I always look forward to site visits. Even when they are likely to end in disappointment, they are still revealing. The collective decision to step beyond the theoretical that provokes them is always helpful in itself. Looking for somewhere to meet, a place where our intentions might actually happen – in reality – requires a pragmatic engagement with what we might really be doing that can only clarify.
It is always what things are, in their actuality, rather than what they may or may not imply, that engages me.
Both conceptually and culturally, our objectives can increasingly lead us into searches for the simply ‘not wrong’ – for workable relationships with the ‘good enough’, or at least the ‘not bad’ – either in an attempt to embrace all the ambivalence of real things, or simply through necessity.
But a few days ago, stepping out of the car after a long drive to South Wales, I found myself stood in the middle of somewhere – with its particular balance of the difficult and the inspiring – that could actually be exactly what I was looking for. A place with real scale and grand functionality – in this case born of 30’s rationalist architecture and the pragmatism of the period’s heavy engineering – but open and practical enough not to insist on any particular aspect of its own long story.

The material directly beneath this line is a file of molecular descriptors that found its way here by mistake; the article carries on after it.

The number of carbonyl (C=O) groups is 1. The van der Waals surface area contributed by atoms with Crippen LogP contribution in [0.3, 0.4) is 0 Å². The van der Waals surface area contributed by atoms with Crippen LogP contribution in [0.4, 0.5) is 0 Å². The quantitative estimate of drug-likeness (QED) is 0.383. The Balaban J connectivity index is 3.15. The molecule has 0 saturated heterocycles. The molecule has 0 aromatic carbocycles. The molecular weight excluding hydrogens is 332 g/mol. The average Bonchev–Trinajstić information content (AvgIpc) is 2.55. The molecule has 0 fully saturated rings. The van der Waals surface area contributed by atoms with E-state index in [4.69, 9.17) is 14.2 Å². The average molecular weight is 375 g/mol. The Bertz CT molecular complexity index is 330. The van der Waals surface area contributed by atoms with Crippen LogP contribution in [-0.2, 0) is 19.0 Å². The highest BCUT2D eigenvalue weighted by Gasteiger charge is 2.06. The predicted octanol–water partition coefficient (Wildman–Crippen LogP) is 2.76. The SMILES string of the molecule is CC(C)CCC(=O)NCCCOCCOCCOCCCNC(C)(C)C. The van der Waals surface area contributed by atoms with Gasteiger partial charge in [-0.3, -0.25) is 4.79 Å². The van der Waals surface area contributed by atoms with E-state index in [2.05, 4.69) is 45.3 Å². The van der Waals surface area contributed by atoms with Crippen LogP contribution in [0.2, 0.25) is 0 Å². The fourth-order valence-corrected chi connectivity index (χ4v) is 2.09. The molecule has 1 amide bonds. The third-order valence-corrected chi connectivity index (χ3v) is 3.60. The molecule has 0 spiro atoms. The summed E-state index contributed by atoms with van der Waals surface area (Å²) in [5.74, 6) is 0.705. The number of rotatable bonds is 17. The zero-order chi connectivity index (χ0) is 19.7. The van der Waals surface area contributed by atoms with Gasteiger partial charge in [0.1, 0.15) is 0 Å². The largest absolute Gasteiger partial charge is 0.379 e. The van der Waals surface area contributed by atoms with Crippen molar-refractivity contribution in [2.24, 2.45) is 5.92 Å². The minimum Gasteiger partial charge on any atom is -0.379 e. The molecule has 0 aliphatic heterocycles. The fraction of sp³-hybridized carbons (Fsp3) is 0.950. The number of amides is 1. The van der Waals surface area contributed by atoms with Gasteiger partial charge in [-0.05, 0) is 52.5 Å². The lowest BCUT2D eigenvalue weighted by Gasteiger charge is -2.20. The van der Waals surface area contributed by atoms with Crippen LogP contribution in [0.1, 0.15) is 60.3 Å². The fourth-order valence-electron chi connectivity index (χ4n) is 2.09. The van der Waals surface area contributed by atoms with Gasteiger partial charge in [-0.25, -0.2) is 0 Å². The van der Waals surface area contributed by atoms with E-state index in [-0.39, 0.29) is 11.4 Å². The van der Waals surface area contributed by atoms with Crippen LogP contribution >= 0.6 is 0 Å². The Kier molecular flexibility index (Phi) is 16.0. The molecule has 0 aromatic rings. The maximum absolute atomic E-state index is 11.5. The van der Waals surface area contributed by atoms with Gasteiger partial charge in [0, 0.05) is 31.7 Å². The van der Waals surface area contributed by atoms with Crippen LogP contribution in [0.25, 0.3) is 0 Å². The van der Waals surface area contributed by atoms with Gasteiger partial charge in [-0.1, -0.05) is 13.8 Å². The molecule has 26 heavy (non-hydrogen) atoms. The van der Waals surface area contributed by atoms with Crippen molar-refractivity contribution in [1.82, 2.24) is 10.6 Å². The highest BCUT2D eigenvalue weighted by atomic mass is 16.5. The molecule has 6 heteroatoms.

It might even be the right place. Or at least have provided a glimpse of what the right place might be.